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Extending Flash MX 2004, Part 2: Using Classes and Scripts in JSFL

If you're experienced with ActionScript—or even JavaScript—JSFL won't be a stretch. There's just a few idiosyncrasies you need to know about. Find out how to write and execute your own JSFL scripts.


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n this article I will discuss the similarities and differences between ActionScript and JSFL. We will also briefly show you how to write your own JSFL scripts and how to execute them. As with ActionScript, JSFL has a set of predefined classes, containing methods and properties:
  • Array
  • Boolean
  • Date
  • Function
  • Math
  • Number
  • Object
  • RegExp
  • String
ActionScript coders will notice one extra class, the RegExp class. No, that isn't a mistake; you can use regular expressions in JSFL!

In JSFL, as in ActionScript, every string is an instance of the String class, every array is an instance of the Array class, every number is an instance of the Number class, etc. Which means that strings, numbers, arrays, booleans, objects, etc., are treated in exactly the same way as they are in ActionScript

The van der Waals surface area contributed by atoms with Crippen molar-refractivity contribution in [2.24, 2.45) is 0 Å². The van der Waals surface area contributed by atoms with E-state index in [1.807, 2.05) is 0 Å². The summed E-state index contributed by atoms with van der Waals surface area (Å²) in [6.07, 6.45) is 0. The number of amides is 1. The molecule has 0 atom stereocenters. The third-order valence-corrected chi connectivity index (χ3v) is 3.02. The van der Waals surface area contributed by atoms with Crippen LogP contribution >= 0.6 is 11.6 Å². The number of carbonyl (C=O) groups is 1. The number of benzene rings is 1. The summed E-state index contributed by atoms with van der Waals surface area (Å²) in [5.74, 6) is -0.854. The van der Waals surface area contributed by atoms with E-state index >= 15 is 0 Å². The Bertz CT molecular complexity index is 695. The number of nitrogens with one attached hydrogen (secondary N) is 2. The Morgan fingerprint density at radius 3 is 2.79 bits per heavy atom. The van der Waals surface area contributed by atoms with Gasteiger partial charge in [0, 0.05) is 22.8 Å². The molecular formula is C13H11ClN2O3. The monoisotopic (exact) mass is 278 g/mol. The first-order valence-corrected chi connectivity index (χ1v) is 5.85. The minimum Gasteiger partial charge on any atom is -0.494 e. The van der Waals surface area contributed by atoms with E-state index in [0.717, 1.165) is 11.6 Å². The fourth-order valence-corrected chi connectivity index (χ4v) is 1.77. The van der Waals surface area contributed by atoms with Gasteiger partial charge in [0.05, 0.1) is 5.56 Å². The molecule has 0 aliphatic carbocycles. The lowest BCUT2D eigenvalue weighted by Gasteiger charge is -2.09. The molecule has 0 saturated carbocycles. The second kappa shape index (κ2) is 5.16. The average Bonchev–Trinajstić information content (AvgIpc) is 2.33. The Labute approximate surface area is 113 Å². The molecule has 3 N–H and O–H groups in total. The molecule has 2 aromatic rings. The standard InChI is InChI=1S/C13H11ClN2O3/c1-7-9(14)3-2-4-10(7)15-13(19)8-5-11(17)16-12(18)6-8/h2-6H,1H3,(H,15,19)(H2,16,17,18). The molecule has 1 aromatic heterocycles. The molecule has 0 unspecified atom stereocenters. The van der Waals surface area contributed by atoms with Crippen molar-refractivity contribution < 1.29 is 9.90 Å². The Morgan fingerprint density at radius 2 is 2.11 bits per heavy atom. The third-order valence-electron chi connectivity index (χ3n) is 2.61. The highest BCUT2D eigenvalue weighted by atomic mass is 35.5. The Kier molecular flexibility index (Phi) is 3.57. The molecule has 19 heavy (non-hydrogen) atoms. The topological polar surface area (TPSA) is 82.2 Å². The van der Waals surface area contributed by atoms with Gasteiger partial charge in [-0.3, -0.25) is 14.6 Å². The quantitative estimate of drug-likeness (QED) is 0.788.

All Strings have the usual String methods: 'substr,' 'charAt,' 'indexOf,' etc. All Arrays have the usual Array methods: 'splice,' 'pop,' 'push,' and so on.

So for example, you can write:

myStr="A,B,C,D"; bits=myStr.split(","); //use a string method

Or:

myStr="abcd"; myStrLen=myStr.length; //get a string property

In either JSFL or ActionScript the above code snippets produce the same result. For a complete list of each class's available methods and properties refer to the Netscape JavaScript API documentation.

Top-Level Properties and Methods JSFL also contains some top-level functions. These are functions that are not related to any particular object or class and thus can be used anywhere in your scripts, as is.
  • encodeURI
  • decodeURI
  • eval
  • Infinity
  • isNaN
  • Number
  • parseFloat
  • parseInt
  • alert



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